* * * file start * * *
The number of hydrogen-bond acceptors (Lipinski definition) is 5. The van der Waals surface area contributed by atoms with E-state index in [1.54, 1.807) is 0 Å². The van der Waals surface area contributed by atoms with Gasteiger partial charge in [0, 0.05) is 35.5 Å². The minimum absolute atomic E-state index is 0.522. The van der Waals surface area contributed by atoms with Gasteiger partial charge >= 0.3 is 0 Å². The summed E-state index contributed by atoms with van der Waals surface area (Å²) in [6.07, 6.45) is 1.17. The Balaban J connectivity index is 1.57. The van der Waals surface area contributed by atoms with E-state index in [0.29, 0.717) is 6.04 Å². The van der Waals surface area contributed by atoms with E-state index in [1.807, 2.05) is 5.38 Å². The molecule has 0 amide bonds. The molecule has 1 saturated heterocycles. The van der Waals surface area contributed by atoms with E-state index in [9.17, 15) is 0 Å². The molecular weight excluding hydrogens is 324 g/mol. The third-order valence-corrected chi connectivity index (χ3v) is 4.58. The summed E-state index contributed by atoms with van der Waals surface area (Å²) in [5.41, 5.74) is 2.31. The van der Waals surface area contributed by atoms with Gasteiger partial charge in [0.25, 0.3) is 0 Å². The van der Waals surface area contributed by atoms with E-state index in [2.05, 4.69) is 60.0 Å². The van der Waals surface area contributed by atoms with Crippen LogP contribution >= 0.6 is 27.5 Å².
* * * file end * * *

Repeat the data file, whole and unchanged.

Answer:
The number of hydrogen-bond acceptors (Lipinski definition) is 5. The van der Waals surface area contributed by atoms with E-state index in [1.54, 1.807) is 0 Å². The van der Waals surface area contributed by atoms with Gasteiger partial charge in [0, 0.05) is 35.5 Å². The minimum absolute atomic E-state index is 0.522. The van der Waals surface area contributed by atoms with Gasteiger partial charge >= 0.3 is 0 Å². The summed E-state index contributed by atoms with van der Waals surface area (Å²) in [6.07, 6.45) is 1.17. The Balaban J connectivity index is 1.57. The van der Waals surface area contributed by atoms with E-state index in [0.29, 0.717) is 6.04 Å². The van der Waals surface area contributed by atoms with E-state index in [1.807, 2.05) is 5.38 Å². The molecule has 0 amide bonds. The molecule has 1 saturated heterocycles. The van der Waals surface area contributed by atoms with E-state index in [9.17, 15) is 0 Å². The molecular weight excluding hydrogens is 324 g/mol. The third-order valence-corrected chi connectivity index (χ3v) is 4.58. The summed E-state index contributed by atoms with van der Waals surface area (Å²) in [5.41, 5.74) is 2.31. The van der Waals surface area contributed by atoms with Gasteiger partial charge in [0.25, 0.3) is 0 Å². The van der Waals surface area contributed by atoms with E-state index in [2.05, 4.69) is 60.0 Å². The van der Waals surface area contributed by atoms with Crippen LogP contribution >= 0.6 is 27.5 Å².